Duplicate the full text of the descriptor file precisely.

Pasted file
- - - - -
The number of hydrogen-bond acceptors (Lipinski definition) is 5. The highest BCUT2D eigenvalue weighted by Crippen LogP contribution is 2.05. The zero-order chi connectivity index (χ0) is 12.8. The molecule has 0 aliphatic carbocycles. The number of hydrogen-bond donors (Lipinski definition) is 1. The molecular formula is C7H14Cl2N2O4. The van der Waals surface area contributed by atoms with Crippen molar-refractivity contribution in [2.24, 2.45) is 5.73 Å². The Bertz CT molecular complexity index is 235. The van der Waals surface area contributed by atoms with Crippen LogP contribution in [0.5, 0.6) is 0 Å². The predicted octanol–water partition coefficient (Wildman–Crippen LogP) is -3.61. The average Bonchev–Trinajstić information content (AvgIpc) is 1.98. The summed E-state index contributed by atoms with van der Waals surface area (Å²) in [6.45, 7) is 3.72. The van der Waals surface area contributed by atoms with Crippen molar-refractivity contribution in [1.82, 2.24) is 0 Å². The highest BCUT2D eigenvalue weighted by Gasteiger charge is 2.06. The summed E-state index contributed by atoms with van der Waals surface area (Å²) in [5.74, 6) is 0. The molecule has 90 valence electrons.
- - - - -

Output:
The number of hydrogen-bond acceptors (Lipinski definition) is 5. The highest BCUT2D eigenvalue weighted by Crippen LogP contribution is 2.05. The zero-order chi connectivity index (χ0) is 12.8. The molecule has 0 aliphatic carbocycles. The number of hydrogen-bond donors (Lipinski definition) is 1. The molecular formula is C7H14Cl2N2O4. The van der Waals surface area contributed by atoms with Crippen molar-refractivity contribution in [2.24, 2.45) is 5.73 Å². The Bertz CT molecular complexity index is 235. The van der Waals surface area contributed by atoms with Crippen LogP contribution in [0.5, 0.6) is 0 Å². The predicted octanol–water partition coefficient (Wildman–Crippen LogP) is -3.61. The average Bonchev–Trinajstić information content (AvgIpc) is 1.98. The summed E-state index contributed by atoms with van der Waals surface area (Å²) in [6.45, 7) is 3.72. The van der Waals surface area contributed by atoms with Crippen molar-refractivity contribution in [1.82, 2.24) is 0 Å². The highest BCUT2D eigenvalue weighted by Gasteiger charge is 2.06. The summed E-state index contributed by atoms with van der Waals surface area (Å²) in [5.74, 6) is 0. The molecule has 90 valence electrons.